Mixing across social class boundaries is rare in the United States and becoming rarer. In places like New York City, the professional elites often live in well-manicured and exclusive buildings in coveted areas like the Upper East Side, and entry into this world is carefully controlled.
Doormen can be found in front of virtually every residential building in the coveted zip codes in Manhattan. Their presence helps to maintain boundaries between the tranquil, familiar “inside” world of the buildings and the chaotic and anonymous “outside” of the city streets. Yet even as tenants rely on doormen to create a separate space, the presence of doormen also creates unique social boundary problems. How doormen navigate these problems provides unusual insights about class interaction in America in Peter Bearman’s fascinating book “Doormen.”
The book was published in 2005 (but was on my winter reading list). The book’s themes have, if anything, become truer during our time of increasing class anxiety and a focus on the “one percent.” The book examines how doormen negotiate specific problems that arise on the job. Here are a few examples:
Getting a Job
Lots of people would like to become a doorman, but most doormen report that getting their jobs was very easy. How can this be?
Connections matter. Most doormen do not intend to go into their profession, but know the right people – either other doormen or building superintendents. These individuals provide an express lane into the coveted job of doorman, a job that provides paid vacation, a union negotiated salary, and generous benefits. Many doormen get their jobs without so much as filling out an application form.
One consequence of this informal process is that certain social groups are overrepresented, while others are vastly underrepresented. For example, there are pockets of certain immigrant groups like Poles and Dominicans in the doormen trade, but very few African Americans working as doormen. The absence of social networks that provide access to jobs for African Americans is thus revealed as a major, but not deliberate, source of inequality. This point is made vividly in Sandra Susan Smith’s 2007 “Lone Pursuit”, which traces out the reasons why African Americans are reluctant to aid others in their social networks in the job search process.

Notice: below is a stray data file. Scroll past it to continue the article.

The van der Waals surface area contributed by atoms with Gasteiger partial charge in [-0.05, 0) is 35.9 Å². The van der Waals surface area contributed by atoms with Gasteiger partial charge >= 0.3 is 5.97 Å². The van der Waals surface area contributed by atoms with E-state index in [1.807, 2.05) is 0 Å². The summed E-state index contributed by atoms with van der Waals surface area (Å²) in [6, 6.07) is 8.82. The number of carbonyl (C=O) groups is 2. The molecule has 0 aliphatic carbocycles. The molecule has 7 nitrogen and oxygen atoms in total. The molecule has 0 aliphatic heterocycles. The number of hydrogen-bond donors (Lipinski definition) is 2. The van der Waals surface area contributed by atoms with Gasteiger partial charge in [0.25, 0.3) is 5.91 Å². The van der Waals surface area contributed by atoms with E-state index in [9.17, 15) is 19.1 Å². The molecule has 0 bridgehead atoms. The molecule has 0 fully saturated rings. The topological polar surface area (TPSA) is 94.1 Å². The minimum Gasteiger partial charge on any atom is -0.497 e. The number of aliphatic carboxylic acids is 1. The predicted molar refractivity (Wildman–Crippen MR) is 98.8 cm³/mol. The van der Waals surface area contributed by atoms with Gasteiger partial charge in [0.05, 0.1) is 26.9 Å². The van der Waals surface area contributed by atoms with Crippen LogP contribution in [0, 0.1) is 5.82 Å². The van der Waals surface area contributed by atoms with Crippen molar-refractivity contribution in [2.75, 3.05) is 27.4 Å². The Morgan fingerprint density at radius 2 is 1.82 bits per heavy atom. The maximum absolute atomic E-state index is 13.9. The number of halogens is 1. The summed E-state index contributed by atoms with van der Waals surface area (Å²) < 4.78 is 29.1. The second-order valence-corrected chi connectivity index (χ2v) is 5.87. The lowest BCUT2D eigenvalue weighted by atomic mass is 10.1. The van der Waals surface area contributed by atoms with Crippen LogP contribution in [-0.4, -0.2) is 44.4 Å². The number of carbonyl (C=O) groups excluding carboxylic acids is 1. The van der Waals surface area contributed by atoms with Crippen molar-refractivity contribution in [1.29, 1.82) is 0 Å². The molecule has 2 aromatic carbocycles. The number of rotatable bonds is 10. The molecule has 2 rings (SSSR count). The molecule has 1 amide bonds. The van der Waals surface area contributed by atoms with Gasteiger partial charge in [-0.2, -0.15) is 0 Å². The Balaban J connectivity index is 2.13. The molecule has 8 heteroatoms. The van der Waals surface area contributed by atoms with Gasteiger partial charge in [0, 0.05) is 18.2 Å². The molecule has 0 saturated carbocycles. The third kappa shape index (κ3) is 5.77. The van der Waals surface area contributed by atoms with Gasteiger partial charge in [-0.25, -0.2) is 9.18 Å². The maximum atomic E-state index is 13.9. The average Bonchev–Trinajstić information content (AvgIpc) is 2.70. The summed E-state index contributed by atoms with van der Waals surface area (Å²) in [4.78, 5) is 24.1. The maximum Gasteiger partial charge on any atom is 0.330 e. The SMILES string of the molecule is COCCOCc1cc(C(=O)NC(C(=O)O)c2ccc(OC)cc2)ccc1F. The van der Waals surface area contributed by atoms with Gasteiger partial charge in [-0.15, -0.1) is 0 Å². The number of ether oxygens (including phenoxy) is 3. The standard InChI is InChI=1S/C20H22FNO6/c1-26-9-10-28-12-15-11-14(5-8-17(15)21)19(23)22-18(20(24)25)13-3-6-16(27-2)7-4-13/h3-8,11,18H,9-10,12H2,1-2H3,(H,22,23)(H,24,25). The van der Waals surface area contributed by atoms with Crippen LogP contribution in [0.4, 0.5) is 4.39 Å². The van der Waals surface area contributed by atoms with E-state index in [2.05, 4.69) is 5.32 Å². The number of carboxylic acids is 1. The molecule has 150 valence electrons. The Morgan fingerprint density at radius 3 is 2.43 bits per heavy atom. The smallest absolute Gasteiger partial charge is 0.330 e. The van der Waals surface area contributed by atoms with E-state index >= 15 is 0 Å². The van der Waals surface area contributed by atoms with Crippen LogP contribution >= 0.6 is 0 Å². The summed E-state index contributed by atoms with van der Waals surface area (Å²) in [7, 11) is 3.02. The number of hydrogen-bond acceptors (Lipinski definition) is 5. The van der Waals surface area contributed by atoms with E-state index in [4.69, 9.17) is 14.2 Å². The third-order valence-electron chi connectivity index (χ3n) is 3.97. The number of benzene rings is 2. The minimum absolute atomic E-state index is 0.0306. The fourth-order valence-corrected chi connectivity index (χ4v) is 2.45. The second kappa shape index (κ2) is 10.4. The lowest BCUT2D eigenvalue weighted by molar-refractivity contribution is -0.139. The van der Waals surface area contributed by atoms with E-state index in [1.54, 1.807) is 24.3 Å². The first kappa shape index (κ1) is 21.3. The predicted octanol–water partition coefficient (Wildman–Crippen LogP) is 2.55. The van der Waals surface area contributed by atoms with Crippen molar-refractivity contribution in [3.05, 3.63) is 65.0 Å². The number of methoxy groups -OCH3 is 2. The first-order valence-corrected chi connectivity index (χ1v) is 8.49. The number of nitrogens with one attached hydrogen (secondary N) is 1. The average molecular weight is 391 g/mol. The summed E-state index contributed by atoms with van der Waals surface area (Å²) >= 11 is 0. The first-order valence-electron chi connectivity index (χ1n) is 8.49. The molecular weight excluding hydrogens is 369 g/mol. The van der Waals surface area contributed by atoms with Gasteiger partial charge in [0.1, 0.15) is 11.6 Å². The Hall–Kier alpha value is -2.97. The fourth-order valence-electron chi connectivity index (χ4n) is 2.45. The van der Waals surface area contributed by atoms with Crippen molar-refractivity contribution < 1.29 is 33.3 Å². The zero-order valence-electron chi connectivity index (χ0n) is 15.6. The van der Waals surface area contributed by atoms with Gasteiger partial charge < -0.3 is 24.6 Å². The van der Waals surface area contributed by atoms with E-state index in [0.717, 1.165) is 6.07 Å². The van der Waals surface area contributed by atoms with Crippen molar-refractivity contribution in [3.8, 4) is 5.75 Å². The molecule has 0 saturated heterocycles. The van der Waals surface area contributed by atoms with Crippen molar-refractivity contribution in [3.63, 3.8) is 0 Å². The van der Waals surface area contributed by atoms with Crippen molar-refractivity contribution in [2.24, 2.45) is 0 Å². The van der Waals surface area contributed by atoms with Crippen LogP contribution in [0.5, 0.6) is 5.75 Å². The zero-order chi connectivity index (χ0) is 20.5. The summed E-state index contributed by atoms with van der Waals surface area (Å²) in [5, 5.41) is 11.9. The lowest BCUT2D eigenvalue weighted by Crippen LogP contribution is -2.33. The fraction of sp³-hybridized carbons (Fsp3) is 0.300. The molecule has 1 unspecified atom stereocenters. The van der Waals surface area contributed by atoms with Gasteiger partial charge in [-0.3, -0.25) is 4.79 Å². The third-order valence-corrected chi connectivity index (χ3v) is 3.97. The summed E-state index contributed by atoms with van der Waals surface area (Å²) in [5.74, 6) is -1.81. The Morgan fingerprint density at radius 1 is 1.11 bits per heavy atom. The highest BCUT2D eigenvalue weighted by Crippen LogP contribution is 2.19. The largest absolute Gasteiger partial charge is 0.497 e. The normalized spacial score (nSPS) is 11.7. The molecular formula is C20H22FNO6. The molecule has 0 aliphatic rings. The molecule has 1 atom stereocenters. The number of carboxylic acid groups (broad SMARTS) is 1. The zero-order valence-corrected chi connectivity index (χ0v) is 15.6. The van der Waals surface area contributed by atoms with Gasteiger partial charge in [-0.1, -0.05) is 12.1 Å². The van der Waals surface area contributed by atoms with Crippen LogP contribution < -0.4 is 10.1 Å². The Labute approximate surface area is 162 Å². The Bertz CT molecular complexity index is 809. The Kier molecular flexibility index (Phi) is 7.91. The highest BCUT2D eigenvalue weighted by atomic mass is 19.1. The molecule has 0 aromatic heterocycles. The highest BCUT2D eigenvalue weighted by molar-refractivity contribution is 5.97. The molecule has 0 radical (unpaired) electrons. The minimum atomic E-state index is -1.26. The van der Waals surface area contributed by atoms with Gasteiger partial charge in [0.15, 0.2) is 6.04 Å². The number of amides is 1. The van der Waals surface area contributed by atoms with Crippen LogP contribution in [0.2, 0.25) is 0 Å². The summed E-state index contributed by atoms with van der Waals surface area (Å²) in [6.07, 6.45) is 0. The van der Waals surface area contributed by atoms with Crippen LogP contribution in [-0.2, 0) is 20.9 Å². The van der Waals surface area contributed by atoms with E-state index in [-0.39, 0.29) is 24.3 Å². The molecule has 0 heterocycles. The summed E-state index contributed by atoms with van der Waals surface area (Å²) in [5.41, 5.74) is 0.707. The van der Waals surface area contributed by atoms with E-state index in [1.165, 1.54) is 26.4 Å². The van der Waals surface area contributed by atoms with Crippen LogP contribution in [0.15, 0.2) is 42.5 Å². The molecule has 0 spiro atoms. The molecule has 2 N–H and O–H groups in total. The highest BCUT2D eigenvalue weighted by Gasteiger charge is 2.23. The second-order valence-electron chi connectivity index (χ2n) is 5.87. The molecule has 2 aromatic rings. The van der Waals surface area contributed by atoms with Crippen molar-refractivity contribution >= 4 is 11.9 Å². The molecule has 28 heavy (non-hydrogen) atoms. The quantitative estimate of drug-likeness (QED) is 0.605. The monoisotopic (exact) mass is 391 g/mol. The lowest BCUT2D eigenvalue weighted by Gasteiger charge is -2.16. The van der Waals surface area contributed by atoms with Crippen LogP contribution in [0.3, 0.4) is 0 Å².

Unfortunately, this kind of social exclusion is very difficult to reverse in practice. While employers are nominally required to post jobs, and to conduct searches, it would be both impractical and unreasonable for them to turn down the chance to hire candidates that have already been screened, and known to be reliable. Moreover, because contacts stake their reputation on new hires, they have greater incentives to refer high quality people.
Policing the Door
Doormen don’t believe themselves to be racist, but they appear to treat racial minorities that want to enter the building in a different manner. What explains this behavior?
Bearman argues the appearance of racial exclusion actually arises mainly because doormen are trying to follow different tenant preferences – some tenants want their guests to be sent up directly, others ask that their guests wait downstairs until they are called. If a black guest arrives and asks to see a tenant with a strict visitor policy at the same time that a white guest arrives and asks to see a tenant with a lax visitor policy, this will create the appearance of racist treatment. If it happens many times it will lead to the collective experience of discrimination, as blacks are required to wait when whites are allowed to go up without a phone call.